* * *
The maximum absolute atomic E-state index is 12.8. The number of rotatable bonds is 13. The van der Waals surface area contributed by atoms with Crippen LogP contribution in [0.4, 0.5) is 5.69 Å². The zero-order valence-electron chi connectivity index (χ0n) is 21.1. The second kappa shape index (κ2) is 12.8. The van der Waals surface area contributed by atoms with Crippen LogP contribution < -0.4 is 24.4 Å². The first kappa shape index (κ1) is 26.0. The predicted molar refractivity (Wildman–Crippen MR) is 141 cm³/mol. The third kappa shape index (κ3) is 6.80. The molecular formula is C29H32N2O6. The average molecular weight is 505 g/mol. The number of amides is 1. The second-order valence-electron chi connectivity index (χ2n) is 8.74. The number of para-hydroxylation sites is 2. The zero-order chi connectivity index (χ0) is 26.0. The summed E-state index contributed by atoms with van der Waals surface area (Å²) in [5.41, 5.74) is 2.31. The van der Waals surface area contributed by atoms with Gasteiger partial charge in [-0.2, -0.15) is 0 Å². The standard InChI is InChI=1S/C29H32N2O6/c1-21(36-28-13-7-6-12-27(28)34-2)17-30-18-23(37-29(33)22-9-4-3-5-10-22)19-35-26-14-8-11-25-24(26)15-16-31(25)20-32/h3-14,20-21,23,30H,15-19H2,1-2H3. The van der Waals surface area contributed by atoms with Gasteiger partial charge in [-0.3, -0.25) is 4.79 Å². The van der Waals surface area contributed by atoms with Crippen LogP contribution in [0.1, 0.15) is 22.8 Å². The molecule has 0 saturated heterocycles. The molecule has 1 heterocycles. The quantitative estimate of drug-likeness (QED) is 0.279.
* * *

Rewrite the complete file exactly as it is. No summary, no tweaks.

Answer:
The maximum absolute atomic E-state index is 12.8. The number of rotatable bonds is 13. The van der Waals surface area contributed by atoms with Crippen LogP contribution in [0.4, 0.5) is 5.69 Å². The zero-order valence-electron chi connectivity index (χ0n) is 21.1. The second kappa shape index (κ2) is 12.8. The van der Waals surface area contributed by atoms with Crippen LogP contribution < -0.4 is 24.4 Å². The first kappa shape index (κ1) is 26.0. The predicted molar refractivity (Wildman–Crippen MR) is 141 cm³/mol. The third kappa shape index (κ3) is 6.80. The molecular formula is C29H32N2O6. The average molecular weight is 505 g/mol. The number of amides is 1. The second-order valence-electron chi connectivity index (χ2n) is 8.74. The number of para-hydroxylation sites is 2. The zero-order chi connectivity index (χ0) is 26.0. The summed E-state index contributed by atoms with van der Waals surface area (Å²) in [5.41, 5.74) is 2.31. The van der Waals surface area contributed by atoms with Gasteiger partial charge in [-0.2, -0.15) is 0 Å². The standard InChI is InChI=1S/C29H32N2O6/c1-21(36-28-13-7-6-12-27(28)34-2)17-30-18-23(37-29(33)22-9-4-3-5-10-22)19-35-26-14-8-11-25-24(26)15-16-31(25)20-32/h3-14,20-21,23,30H,15-19H2,1-2H3. The van der Waals surface area contributed by atoms with Gasteiger partial charge in [-0.3, -0.25) is 4.79 Å². The van der Waals surface area contributed by atoms with Crippen LogP contribution in [0.1, 0.15) is 22.8 Å². The molecule has 0 saturated heterocycles. The molecule has 1 heterocycles. The quantitative estimate of drug-likeness (QED) is 0.279.